3. Anonymous Coward
    Anonymous Coward

    That's why I got a request from a young Chinese girl lately....

    ... just I accept requests only from people I worked with. Jobs offer can come following their own path. If someone is too mean, and prefer other ways, it's clearly not a reliable employer.

  4. onefang

    "Evanina is now calling on LinkedIn to take on a Twitter-esque mass culling of fake accounts."

    I'm hoping that includes my old account that I renamed to "Deleted User" before "deleting" it. The one that sometimes gets emails sent to me that start "Dear Deleted,".

    1. robidy Silver badge

      When did u rename it?

      Are you confident your security is good?

      Could evidence a more recent data breach at Linkedin.....

    2. Anonymous Coward
      Anonymous Coward

      I'm hoping that includes my old account that I renamed to "Deleted User" before "deleting" it.

      Don't get your hopes up. Scummy "social media" companies justify their existence on numbers of users, and fraudulent login attempts on your account probably qualify you as a "live user".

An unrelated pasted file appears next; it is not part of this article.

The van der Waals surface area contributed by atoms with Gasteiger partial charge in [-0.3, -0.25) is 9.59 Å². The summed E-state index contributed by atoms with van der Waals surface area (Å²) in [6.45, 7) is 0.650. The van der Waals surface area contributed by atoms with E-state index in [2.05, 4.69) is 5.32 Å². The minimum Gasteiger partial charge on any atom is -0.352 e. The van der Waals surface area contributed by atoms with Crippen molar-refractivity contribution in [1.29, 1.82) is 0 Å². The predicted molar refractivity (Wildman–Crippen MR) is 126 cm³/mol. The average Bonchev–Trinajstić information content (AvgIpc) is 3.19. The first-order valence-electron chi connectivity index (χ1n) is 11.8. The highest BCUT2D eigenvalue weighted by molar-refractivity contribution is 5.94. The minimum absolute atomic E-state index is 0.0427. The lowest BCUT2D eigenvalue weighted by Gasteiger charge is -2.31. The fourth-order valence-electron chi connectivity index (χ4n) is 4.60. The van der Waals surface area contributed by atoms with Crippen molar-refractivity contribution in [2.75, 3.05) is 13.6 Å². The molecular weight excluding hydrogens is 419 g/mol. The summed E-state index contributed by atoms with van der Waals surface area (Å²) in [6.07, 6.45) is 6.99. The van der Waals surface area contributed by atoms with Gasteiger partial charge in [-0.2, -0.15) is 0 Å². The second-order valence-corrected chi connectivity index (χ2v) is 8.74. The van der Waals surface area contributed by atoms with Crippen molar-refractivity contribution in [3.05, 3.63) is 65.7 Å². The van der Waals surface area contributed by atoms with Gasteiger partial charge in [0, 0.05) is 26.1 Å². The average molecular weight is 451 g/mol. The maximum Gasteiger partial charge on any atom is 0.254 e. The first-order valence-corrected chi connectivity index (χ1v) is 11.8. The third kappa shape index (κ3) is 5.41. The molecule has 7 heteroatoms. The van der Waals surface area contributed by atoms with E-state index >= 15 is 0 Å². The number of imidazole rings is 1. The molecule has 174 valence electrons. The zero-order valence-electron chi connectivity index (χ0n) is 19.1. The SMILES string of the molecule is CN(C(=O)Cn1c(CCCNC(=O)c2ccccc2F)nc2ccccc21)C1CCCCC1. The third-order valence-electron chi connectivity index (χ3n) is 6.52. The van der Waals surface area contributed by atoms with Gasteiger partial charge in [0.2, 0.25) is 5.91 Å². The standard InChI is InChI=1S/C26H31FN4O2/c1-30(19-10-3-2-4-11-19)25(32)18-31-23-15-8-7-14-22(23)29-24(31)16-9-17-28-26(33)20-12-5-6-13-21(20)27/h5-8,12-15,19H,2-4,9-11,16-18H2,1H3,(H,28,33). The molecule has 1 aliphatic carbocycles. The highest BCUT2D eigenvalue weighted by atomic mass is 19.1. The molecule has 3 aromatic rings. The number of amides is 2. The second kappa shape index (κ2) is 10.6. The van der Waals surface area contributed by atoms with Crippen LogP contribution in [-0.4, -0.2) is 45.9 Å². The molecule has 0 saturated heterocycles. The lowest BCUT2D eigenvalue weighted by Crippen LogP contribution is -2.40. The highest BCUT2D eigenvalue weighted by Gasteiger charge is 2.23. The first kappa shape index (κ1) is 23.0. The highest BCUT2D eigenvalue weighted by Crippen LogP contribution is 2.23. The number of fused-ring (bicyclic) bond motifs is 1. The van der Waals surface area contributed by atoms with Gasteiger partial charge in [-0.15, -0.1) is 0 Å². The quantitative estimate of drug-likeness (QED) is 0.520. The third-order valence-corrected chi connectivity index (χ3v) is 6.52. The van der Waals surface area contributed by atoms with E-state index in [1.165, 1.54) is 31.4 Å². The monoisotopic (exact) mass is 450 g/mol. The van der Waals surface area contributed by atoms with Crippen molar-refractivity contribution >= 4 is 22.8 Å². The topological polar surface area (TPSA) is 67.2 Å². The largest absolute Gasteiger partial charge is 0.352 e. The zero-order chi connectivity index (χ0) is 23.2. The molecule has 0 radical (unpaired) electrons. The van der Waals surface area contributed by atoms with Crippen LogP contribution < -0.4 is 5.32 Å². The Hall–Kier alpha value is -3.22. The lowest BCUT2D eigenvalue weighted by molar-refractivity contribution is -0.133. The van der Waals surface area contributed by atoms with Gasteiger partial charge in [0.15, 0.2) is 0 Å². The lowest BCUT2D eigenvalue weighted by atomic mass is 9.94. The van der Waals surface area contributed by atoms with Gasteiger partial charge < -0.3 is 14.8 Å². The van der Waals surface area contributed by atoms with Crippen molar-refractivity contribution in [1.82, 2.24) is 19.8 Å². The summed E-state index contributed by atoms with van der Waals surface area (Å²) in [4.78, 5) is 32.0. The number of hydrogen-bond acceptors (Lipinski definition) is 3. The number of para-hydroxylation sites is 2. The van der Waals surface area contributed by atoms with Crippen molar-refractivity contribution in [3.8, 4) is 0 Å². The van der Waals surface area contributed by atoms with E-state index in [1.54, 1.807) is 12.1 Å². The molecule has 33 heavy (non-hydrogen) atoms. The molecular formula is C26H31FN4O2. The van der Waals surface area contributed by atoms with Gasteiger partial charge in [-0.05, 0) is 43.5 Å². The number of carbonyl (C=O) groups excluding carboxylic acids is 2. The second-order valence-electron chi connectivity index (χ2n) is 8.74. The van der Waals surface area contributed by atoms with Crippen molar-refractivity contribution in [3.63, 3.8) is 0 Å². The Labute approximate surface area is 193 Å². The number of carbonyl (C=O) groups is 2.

I've got two Linkedin accounts - the one under my real name solely for keeping in touch with business colleagues not close enough to be on my private email list, and the made up name so that when looking up other people ahead of meetings, my name doesn't show as "Jonathan J. Scumbag has recently reviewed your profile". Ever since Microsoft bought Linkedin, I've been in two minds whether to delete both accounts.

  5. Lusty

    CVE Funding

    No, no, no, no NO! US government funding for CVE will remove any and all trust I have in the system. Instead, why not require commercial software companies to pay for the system? It's their bugs being reported anyway. The US Gov is too eager to have access to backdoors and exploits already, and this kind of funding would allow them a way to retain exclusive access to these for longer while the rest of us are spied on. Not OK.